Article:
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ALL SPINACH HAS BEEN SPOKEN FOR THIS WEEK!  I’LL HAVE MORE AVAILABLE NEXT WEEK.  THANK YOU!!!

I just picked a bunch of fresh spinach from one of the beds I planted back in January and covered under a double tunnel.  The spinach has been washed and is ready for you to eat raw in a salad or in your favorite recipe.  I have 7 gallon bags of it available this week for $7.oo a bag .

If you would like to purchase one or more bags, send me an e-mail at kctomatotimes@gmail.com to reserve your bag (s) and receive information on how to pick it up.  By e-mailing me, you are committing to purchasing and picking up your spinach within 24 hours.

If you e-mail me and I do not reply, that means that all of the spinach has been spoken for.  Please try again next week.

 

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Too Tired To Type

This blog entry will be mostly pictures as I am worn out from all the work in the greenhouse and gardens!  Enjoy!

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Greenhouse #1 with all of the extra tomato, pepper and herb seedlings as backups. 4 Shelves of tomato plants as well.

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Greenhouse #2 filled with pepper and herb plants as well as as cucumber plants.

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3 carts filled to capacity with tomato plants. 2 more carts will be delivered on Tuesday to help me spread things out. The plants stay on the carts so I can roll them back into the greenhouse at night.

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Grow! Grow! Grow!!!

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The beginning of this year’s pepper project. I was given a bunch of pots for free, so I am using them on this plot and grow bags on the other one. 60+ containers to be filled….lots of shoveling!

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Rhubarb coming up FAST! We are going to be swimming in rhubarb in a few weeks. Started seeds last year and they made it through the winter in excellent shape.

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Asparagus coming up nicely…tasty snacks in the garden!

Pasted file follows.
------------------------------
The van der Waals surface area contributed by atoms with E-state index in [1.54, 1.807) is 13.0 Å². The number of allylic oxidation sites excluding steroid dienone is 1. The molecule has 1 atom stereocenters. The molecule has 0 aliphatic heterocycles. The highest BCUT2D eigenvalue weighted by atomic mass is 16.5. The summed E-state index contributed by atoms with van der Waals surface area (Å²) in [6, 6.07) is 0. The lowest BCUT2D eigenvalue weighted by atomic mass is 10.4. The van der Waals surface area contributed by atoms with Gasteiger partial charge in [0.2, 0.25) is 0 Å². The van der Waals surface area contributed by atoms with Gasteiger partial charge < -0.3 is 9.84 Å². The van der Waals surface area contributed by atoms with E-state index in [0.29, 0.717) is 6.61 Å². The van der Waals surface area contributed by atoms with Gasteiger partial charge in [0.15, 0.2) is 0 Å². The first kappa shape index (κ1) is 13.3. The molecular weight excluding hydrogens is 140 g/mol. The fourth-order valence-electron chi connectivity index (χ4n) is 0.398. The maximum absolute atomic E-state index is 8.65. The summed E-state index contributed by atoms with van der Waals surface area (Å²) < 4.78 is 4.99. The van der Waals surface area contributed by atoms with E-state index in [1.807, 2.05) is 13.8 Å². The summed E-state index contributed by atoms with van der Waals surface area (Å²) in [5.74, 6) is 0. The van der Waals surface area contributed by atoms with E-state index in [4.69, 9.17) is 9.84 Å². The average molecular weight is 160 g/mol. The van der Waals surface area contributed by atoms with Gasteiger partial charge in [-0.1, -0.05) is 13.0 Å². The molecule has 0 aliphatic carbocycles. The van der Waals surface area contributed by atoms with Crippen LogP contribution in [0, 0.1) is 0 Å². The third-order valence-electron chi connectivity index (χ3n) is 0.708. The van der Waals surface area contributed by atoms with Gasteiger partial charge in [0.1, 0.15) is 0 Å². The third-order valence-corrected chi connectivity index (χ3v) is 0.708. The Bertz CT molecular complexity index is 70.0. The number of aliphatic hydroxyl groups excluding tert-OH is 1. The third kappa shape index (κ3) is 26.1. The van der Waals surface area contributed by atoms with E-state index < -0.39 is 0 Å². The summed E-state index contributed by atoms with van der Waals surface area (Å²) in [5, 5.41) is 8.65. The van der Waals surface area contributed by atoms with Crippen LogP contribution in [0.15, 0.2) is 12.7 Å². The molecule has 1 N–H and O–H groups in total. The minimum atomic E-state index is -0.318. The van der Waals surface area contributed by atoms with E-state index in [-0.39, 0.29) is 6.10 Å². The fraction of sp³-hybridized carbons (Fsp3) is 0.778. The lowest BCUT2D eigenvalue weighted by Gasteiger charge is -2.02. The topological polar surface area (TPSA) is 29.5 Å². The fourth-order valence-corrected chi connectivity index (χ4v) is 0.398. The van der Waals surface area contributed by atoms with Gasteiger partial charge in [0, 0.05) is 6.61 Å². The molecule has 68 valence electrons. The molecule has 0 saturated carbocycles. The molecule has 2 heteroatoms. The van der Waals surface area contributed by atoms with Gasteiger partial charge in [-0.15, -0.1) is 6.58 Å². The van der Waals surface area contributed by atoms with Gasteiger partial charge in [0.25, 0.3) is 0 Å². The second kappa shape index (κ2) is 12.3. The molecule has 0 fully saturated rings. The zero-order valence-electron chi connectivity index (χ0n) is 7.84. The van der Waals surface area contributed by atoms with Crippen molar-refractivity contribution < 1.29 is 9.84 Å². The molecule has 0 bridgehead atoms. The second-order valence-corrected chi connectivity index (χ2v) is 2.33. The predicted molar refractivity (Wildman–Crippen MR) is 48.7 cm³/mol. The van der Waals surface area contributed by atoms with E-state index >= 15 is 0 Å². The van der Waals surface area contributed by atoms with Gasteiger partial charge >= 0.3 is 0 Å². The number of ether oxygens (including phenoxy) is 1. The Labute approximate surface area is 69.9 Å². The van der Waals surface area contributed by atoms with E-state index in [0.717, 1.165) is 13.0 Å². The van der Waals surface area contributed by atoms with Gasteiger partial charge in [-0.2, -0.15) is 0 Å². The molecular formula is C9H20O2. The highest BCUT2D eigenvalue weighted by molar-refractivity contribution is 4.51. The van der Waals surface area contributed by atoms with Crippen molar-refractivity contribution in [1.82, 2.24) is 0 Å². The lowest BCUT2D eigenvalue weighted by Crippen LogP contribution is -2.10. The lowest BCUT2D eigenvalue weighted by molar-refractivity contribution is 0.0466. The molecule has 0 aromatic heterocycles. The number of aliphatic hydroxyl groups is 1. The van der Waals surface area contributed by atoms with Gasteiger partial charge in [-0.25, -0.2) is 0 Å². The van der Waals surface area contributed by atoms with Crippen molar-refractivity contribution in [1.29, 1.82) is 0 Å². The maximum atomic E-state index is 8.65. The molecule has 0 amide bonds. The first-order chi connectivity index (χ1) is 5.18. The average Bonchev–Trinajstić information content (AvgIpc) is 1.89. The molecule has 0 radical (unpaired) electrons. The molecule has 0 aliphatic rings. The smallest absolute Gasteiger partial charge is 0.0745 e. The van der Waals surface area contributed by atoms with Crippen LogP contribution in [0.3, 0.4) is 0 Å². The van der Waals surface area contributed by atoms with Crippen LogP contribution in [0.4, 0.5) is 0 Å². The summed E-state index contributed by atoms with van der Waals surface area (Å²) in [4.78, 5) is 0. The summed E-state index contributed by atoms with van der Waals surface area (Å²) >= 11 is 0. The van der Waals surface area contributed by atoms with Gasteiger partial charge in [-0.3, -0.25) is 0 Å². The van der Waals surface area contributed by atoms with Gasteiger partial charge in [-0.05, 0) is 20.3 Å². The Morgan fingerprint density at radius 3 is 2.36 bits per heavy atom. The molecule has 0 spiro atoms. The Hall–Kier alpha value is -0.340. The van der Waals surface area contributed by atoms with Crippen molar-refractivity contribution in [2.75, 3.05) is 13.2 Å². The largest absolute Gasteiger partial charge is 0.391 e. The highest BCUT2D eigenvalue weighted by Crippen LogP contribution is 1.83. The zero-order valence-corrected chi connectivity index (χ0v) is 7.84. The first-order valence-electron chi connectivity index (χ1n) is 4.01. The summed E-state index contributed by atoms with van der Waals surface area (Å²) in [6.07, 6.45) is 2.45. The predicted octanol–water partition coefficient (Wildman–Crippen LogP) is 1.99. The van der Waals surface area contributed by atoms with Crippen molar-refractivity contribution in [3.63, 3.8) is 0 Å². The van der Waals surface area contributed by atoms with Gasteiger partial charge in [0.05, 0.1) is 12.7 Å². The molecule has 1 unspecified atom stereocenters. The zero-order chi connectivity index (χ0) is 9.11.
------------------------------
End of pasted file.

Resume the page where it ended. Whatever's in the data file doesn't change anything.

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No vampires to be found!

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Snow peas…lots of stir fries in our future!

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Green under the Agribond.

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For the “Left Brained” Gardeners.

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Salad Circles!

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Beet thinning needs to happen…good thing the greens are delicious!

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Can’t Beat Those Beets!

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Outer tunnel has been removed, but the lower tunnel remains to keep out hungry critters.

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Planted spinach seeds in January under double tunnels…AMAZING!!!

 

 

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More Tunnels Than the Average Mole

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One of these days I’ll blog about moles and all the problems I’ve had with them over the years, but for now, I’ll tell you about my own tunnels.  While a mole’s tunnels make my yard and garden paths look a mess, my tunnels give my garden a look of sophistication. A mole’s tunnels are built in his search for tasty earthworms, my tunnels are built in my search for tasty veggies!

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Tons of tunnels!

There are lots of different kinds or tunnels you can build in three basic categories: